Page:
This is a song that I completely fell in love with the first time I heard it. I was also fascinated by the lyrics, because they have a strange beauty and are full of French slang. I didn’t understand the slang the first time I heard it, but these words have now become very familiar to me, and I think they are so cleverly used in this piece. It is about fatherly love, and it’s so sad and sweet and (I think!) wise.

Lyrics are extremely important in modern French music, and I think that is perhaps why some of the great singers like Brel, Brassens and Gainsbourg have not travelled so well to the UK and elsewhere. It makes me sad because for me these songwriters are poets, just as much as Bob Dylan is a poet, and their lyrics are incredibly rich and rewarding.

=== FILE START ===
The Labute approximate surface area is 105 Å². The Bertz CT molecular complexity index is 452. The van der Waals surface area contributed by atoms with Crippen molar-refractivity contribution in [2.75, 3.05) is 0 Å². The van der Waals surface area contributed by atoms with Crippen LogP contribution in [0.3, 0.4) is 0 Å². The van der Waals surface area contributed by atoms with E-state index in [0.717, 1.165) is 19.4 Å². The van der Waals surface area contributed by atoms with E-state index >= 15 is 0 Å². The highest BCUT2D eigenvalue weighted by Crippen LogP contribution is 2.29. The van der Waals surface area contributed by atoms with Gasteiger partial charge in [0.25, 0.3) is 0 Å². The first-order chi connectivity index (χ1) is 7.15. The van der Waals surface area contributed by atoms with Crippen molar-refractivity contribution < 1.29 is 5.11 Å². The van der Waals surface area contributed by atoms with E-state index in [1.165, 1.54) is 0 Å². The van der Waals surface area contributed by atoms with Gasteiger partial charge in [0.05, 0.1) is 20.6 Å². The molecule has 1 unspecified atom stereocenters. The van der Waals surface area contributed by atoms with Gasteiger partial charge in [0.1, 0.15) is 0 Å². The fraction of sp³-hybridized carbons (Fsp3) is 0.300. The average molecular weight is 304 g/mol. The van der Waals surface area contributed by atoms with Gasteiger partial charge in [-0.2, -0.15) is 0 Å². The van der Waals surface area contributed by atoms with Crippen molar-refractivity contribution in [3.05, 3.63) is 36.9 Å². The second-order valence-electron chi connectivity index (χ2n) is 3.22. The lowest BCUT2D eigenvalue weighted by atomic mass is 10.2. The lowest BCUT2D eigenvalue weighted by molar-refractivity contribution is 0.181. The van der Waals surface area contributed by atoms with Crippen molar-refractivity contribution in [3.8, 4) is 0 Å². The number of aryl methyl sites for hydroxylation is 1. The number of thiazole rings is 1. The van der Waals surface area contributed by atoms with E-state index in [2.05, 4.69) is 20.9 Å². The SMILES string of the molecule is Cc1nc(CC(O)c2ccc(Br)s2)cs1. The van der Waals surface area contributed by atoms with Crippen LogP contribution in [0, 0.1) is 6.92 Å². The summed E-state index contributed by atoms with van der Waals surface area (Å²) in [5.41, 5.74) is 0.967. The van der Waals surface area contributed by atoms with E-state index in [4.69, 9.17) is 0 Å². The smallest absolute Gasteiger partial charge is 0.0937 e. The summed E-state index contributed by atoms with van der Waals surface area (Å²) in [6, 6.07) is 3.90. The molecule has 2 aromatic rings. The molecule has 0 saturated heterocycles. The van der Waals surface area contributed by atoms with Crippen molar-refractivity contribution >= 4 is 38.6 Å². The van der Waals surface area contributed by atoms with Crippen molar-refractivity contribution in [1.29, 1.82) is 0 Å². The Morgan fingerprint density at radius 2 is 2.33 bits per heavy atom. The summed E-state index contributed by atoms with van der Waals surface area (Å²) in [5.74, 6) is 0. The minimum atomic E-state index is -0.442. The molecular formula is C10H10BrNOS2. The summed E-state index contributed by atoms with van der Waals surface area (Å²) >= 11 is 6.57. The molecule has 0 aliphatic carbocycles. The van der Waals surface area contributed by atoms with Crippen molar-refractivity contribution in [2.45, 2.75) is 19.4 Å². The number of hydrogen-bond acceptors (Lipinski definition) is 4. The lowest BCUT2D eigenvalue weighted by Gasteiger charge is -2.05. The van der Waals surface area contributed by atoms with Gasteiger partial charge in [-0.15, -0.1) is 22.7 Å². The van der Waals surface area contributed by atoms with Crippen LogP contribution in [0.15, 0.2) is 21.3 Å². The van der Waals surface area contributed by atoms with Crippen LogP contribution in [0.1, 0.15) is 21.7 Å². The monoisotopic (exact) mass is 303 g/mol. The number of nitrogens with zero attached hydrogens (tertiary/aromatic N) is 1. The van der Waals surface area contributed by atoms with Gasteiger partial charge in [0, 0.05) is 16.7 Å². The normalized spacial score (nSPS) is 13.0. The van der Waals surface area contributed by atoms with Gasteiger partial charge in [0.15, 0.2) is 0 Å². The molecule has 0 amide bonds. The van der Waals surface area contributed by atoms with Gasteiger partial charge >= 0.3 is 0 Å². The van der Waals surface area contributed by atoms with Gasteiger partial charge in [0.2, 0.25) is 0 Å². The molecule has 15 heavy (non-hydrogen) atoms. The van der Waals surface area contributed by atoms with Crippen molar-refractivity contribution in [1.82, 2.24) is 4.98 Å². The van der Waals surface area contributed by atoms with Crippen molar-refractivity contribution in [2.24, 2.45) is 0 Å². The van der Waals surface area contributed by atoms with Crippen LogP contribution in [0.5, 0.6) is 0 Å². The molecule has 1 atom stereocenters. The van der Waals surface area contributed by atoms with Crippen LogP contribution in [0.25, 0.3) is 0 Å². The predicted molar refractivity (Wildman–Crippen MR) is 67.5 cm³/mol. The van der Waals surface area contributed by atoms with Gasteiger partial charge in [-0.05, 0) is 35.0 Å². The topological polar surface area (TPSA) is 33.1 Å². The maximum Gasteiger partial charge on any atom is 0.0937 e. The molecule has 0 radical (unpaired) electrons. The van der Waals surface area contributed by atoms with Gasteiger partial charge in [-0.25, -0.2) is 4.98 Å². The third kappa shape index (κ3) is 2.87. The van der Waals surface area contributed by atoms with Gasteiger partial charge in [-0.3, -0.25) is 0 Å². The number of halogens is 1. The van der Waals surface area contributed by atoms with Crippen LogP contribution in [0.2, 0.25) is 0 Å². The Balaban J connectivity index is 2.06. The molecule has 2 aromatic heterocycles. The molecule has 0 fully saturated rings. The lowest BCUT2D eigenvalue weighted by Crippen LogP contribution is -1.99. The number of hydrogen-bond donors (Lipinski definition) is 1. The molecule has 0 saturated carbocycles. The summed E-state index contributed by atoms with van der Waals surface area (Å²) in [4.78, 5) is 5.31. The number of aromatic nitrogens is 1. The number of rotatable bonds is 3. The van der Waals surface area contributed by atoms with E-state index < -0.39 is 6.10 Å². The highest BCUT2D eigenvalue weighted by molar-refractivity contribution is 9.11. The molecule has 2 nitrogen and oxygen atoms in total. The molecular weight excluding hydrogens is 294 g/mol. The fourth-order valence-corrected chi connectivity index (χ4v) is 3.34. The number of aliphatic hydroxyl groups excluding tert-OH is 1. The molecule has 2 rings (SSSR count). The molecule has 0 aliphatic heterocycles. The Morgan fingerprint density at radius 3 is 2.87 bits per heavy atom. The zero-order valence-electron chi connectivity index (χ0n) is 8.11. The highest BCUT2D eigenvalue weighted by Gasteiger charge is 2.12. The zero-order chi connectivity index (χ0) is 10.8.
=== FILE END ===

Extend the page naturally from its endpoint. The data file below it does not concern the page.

I have tried to translate ‘Le Mistral Gagnant’ to the best of my ability, but of course, the lyrics are great in French because of the assonance and the rhyme etc… So you must listen to it, too. My favourite thing about this song, (and I think this is the great appeal of many of Renaud’s lyrics) is how very common slang expressions have been made poetic… I find it quite wonderful.

Reviewed by Emily Ardagh

‘To a young girl’ by W. B. Yeats

MY dear, my dear, I know
More than another
What makes your heart beat so;
Not even your own mother
Can know it as I know,
Who broke my heart for her
When the wild thought,
That she denies
And has forgot,
Set all her blood astir
And glittered in her eyes.

I absolutely love this poem. It is from Yeats’ 1919 collection, The Wild Swans at Coole, which is amazing, and which contains most of my favourite of his works. I tend to prefer Yeats’ earlier work because I am more drawn to Romantic poetry than I am political poetry. I first read To a young girl when I was a teenager, and it felt to me at the time that Yeats was speaking directly to me, and that he understood me; I remember that feeling distinctly.